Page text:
The Telegraph
Since 1st March, 1999
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Famous Five still famous

London, Aug. 22: Indian children will identify with the results of a survey of British reading habits which reveals that Enid Blyton was the author adults loved best when they were growing up.

Her Famous Five stories, about the adventures of Julian, Dick, George, Anne and Timmy the dog, come out top, followed in second place by The Lion, The Witch and The Wardrobe by C.S. Lewis and Treasure Island by Robert Louis Stevenson in third.

Fourth place is occupied again by Blyton, this time for The Secret Seven, which told of the exploits of Peter, Janet, Jack, Barbara, George, Pam, Colin and Scamper the dog.

Blyton wrote 21 Famous Famous books between 1942 and 1963 and the Secret Seven series for younger children between 1949 and 1963.

In recent years, there have been attempts to disparage Blyton and even ban her from libraries because she has been considered politically incorrect by some critics. The latter have tried to argue that in the main, the boys got to do the really exciting things while quite often the girls were left with the washing up.

Despite such carping, Blyton remains the most successful children’s author of all time and even today two million copies of her Famous Five novels sell worldwide every year — a respectable number in India. One reason for her enduring popularity could be that that although her children were drawn largely from the middle and upper classes and invariably public school educated, she provided wholesome fun. There were no paedophiles, no drug taking, no underage sex — and definitely no kids doing copycat hangings — to spoil her idyllic world.

Blyton’s daughter, Gillian Baverstock, who lives in Ilkley, West Yorkshire, today gave a family insight into the author’s thinking.

“It is wonderful that my mother’s books are remembered so fondly,” she said. “Moreover, the mystery and adventure books continue to be avidly devoured by each successive generation. The secret of their success is that they centre squarely on children, with adults only ever playing a minor role.”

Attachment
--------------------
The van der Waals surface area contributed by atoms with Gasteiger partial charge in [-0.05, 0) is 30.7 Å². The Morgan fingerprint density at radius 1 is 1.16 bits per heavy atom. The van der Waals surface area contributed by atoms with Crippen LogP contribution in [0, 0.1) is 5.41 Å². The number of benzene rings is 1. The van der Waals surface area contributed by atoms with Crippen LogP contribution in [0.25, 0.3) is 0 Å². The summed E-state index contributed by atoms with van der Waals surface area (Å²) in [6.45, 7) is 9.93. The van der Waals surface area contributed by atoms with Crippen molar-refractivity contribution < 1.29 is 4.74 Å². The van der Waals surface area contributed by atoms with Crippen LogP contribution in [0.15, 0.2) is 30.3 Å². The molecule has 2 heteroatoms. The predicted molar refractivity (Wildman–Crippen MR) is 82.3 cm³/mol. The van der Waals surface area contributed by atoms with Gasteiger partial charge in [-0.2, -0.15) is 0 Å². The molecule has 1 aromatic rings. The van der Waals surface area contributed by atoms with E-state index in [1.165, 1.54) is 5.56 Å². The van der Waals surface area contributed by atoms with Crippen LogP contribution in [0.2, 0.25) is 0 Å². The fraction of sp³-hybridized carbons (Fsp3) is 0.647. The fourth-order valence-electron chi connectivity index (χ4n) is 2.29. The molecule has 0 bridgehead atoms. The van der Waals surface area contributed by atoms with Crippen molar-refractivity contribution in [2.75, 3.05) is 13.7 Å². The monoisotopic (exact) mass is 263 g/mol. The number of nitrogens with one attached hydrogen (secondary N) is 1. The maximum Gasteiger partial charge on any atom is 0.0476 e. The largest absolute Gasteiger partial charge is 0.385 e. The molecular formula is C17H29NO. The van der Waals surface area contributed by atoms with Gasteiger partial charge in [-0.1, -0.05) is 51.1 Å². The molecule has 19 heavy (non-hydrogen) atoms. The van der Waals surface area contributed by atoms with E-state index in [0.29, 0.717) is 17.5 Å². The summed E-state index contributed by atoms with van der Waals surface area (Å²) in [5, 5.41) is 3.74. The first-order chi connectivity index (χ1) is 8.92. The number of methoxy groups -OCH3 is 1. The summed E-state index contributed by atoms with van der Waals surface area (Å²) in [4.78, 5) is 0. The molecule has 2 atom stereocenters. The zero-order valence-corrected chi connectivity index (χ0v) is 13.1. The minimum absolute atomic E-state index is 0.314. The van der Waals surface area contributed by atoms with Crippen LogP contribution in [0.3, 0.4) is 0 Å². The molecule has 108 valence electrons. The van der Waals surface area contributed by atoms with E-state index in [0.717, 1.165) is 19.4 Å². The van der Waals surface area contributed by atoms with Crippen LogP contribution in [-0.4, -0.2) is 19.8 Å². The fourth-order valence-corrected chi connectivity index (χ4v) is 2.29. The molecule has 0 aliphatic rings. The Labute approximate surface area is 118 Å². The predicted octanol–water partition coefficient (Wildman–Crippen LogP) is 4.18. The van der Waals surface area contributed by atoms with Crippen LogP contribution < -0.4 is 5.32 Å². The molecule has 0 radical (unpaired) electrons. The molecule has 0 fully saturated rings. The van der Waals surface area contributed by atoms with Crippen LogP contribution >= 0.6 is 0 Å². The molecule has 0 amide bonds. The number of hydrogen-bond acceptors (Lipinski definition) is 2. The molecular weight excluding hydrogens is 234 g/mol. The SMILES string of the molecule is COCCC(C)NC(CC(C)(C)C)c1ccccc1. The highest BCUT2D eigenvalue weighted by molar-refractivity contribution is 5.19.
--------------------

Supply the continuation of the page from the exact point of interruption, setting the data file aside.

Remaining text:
She added: “The injection of adventure and excitement on to every page stimulates a child’s desire to continue to read not just one book but the whole series. In some respects my mother was also ahead of her time. She was probably the first children’s writer to give girls equal billing to boys.”

In the survey, 1,000 adults, aged between 25 and 54, were asked to name their favourite authors when they were children.

The survey, commissioned by Cartoon Network, showed that The Lion, The Witch and The Wardrobe, a fantasy tale written in 1950, was the best loved of Lewis’s Narnia Chronicles. This has been successfully adapted for television.

Black Beauty, the only book written by Anna Sewell, whose aim was to “induce kindness, sympathy, and an understanding treatment of horses” takes fifth place. Just months after the book’s publication in 1877, Sewell died, aged 58, of ill health.

J.R.R. Tolkien makes it to the list with The Lord of the Rings, the trilogy which began life in 1954, in sixth place — the trilogy is now being adapted for the London stage as a musical with A.R. Rahman writing the music. Tolkien’s The Hobbit, written in 1937, ranks eighth.

Kenneth Grahame’s The Wind in the Willows (1908) featuring the riverbank lives of Rat, Mole, Badger and Toad comes seventh.

John Steinbeck’s Of Mice and Men (1937), the story of two drifters trying to make a life for themselves, ranks ninth followed by Little Women (1868) — the autobiographical novel by fellow American Louisa May Alcott.

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